on the math fill-ins. How to wake up early, you know really get primed and
ready. And also lay a cool strategy for an SAT.
Josh: Sweet. Walk us through the first one.
Alexis: All right. So SATs, you’ve got to take advantage of free stuff
out there, okay? There’s a lot of free stuff that you can study with. Khan
Academy.com, great videos to help you with problems that are found in the
old official college course study guide. CollegeBoard.org go to it
immediately, sign up for the question of the day, have it delivered to your
in box, SAT problem, free, again. Quizlet.com, you want to practice your
SAT vocab, you don’t have to buy books in the book store for that, go to
Quizlet.com, it’s all free. Free SAT vocab, practice and take quizzes.
Josh: Great resources. Walk us through the next tip?
Alexis: Okay. So you’ve got to buy the official college board study
guide whether you work with a tutor or independently. It has the most
realistic practice tests possible in this book, there’s ten of them. And I
recommend that you get through as many practice tests as possible. And make
sure that you time yourself when you take these practice tests. And if you
want to get explanations for the questions found in the SAT official
college board study guide, purchase Tutor Ted’s SAT Solution Manual, it’s
not perfect but it’s pretty much the only one out there, the only book out
there that actually has an explanation for each question found in the
official college board SAT study guide.
Josh: That’s super helpful. Walk us through the next one.
Alexis: Okay. Understand the SAT format, okay? This is what I do with
all my students to get them feeling confident and knowing what to expect.
First, section one and section ten are always the same section. Section
one, essays, section ten, short grammar writing section. The next level of
predictability is found in section eight, nine, and ten. Those are always
the shortened versions of the critical reading math, and like I said
section ten is also a short grammar writing section. Section two through
seven, not as much predictability but guaranteed in those sections your
going to find two critical reading long sections, 25 minutes, two math long
sections, 25 minutes, and one long, 25 minute, writing grammar section. And
then you’ll have one experimental section.
Also, know the nuances within each section, and learn how to pace for
them. So for example, the two long critical reading sections, one of those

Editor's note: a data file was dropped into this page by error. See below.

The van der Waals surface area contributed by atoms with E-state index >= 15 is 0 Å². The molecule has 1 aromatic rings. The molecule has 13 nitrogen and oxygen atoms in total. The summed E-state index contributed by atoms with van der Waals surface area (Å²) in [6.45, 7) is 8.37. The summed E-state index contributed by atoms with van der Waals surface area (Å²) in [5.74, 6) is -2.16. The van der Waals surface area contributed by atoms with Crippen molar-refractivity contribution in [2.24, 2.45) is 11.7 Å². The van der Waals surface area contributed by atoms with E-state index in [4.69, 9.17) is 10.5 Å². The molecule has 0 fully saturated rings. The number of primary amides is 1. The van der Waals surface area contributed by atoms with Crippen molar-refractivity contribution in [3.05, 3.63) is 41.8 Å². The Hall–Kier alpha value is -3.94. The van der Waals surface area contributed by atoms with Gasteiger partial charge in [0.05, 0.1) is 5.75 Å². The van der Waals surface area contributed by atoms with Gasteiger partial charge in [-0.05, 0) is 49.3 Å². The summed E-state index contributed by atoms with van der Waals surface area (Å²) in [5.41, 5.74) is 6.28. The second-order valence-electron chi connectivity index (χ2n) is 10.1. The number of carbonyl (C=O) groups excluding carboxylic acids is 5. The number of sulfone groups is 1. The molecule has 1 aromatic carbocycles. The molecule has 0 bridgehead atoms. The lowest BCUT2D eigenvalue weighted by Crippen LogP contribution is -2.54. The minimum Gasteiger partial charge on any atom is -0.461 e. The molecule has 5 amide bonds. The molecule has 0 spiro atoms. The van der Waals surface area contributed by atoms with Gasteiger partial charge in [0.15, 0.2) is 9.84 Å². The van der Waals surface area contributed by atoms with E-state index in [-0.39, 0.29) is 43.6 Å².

long critical reading sections has eight sentence completions as opposed to
five sentence completions on the other one. So there’s a different kind of
pacing structure that you should learn. So that’s what I have to say about
the SAT format. I could go on forever about it.
Josh: That’s good to know. Take us on to the next one.
Alexis: Okay. Get to the critical reading. So don’t spend too much time
on those sentence completion questions folk. Why? It’s simple, it’s math,
there’s 19 sentence completions versus 48 reading comprehension questions.
If you get complacent and smug, and take your sweet old time doing those 19
sentence completion questions you’re going to have five minutes left to do
all that reading. You don’t want to be in that pickle. So trust your gut,
study your vocab, get through those sentence completion questions
relatively fast so you can have ample time to do the reading questions.
Scan the questions first when you at the critical reading, scan the
questions first, mark up the passage that answers the specific question on
the fly as you’re reading, it’s like an open book test. And the at the very
end, answer all the general questions, answer those last. It will make
sense because you can only answer general questions once you have the full
scope of the passage.
Josh: Wow, that’s really helpful. Walk us through the next one?
Alexis: All right. We’ll skip around, here’s a little insider technique
for you. Skip around on the maths fill in, the long 25 minute math fill in
section, where you have eight multiple choices and then ten fill-ins after.
Why? Because on the SAT you want to answer all the easy immediate questions
before you tackle the hard ones. Well the order of difficulty goes from
easy to hard, from one to eight multiple choice, and then they get easy
again. So I recommend that you do the first five or six multiple choice
questions, just take a quick glance at number seven and eight multiple
choice which are the hard ones, and if they’re too hard just circle them
and go right to those easy fill-ins, take care of those, and at the very
end go back to those last two multiple choice questions.
Josh: I love it. That’s really helpful. Very counter intuitive. Walk
us through the next tip?
Alexis: Yep. Okay. Well this is kind of like another tip, I really
believe that kids have to develop a routine going into the SAT. So I
recommend you wake up early for at least two months before, each Saturday
leading up to the test. Up to two months before that. The key is to build
your confidence. It’s to build a consistent study program if you want to
get your confidence going up. So you want to wake up early for two months